Facebook Inc.-owned Instagram announced today that it’s pausing the development of a version of the app aimed at children.

For months now, Facebook has been drowned in a deluge of criticism for developing an Instagram app for children under the age of 13. That criticism has come from all sides, from child health experts to consumer advocacy groups to statewide attorneys general.

The reasons for the concern have much been the same, stating that young folks don’t need to be even more connected than they are already at a time when they need to be physically interacting with their peers. Such groups have cited research into how Instagram and other social media apps can lead to depression, bullying and self-harm.

Until now, Facebook has stood by the contention that if kids are going to go online anyway then it would be responsible to design an app for them that is safe. “We are developing these experiences in consultation with experts in child development, child safety, and mental health, and privacy advocates,” Facebook said in May.

In a blog post today, Facebook stood by that stance but said in light of the concern that has been expressed, it’s going to pause development. The company reiterated that it’s better to have a safe app than kids going online and using a less safe app, which Facebook said they do anyway.

“Critics of ‘Instagram Kids’ will see this as an acknowledgement that the project is a bad idea,” said the company. “That’s not the case. The reality is that kids are already online, and we believe that developing age-appropriate experiences designed specifically for them is far better for parents than where we are today.”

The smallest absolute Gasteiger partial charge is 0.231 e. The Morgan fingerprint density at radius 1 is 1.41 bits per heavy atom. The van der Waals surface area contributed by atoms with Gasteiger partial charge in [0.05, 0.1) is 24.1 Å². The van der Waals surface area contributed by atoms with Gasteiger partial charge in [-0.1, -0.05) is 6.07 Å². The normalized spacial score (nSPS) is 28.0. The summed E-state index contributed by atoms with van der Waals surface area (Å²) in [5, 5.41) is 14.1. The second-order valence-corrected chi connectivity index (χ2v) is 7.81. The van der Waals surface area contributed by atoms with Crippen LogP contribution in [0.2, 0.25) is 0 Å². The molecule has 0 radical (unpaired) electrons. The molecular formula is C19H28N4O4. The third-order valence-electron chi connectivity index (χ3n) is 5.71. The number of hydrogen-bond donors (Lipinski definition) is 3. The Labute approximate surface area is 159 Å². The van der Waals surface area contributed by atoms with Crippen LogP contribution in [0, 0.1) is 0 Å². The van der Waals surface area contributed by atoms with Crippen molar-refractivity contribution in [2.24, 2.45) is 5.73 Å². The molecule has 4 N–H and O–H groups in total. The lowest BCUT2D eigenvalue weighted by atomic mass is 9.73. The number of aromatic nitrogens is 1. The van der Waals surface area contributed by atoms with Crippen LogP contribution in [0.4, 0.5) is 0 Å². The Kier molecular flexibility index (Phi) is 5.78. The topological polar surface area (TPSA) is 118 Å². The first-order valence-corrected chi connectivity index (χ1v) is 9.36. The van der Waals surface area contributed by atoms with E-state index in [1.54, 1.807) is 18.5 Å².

Facebook might have gone ahead with the development had it not been for a scathing exposé by The Wall Street Journal that was published earlier this month. That article showed that Facebook knew from external research how Instagram was harmful in myriad ways for young people, but that knowledge might have been downplayed within the company.

Critics have said that no amount of safety features can change the fundamental aspects of an app in which people vie for admiration among their peers by posting images of themselves. The same critics have said that for the social media giant, the young people market is just another area where Facebook wants to expand.

Photo: Alexander Shatov/Unsplash

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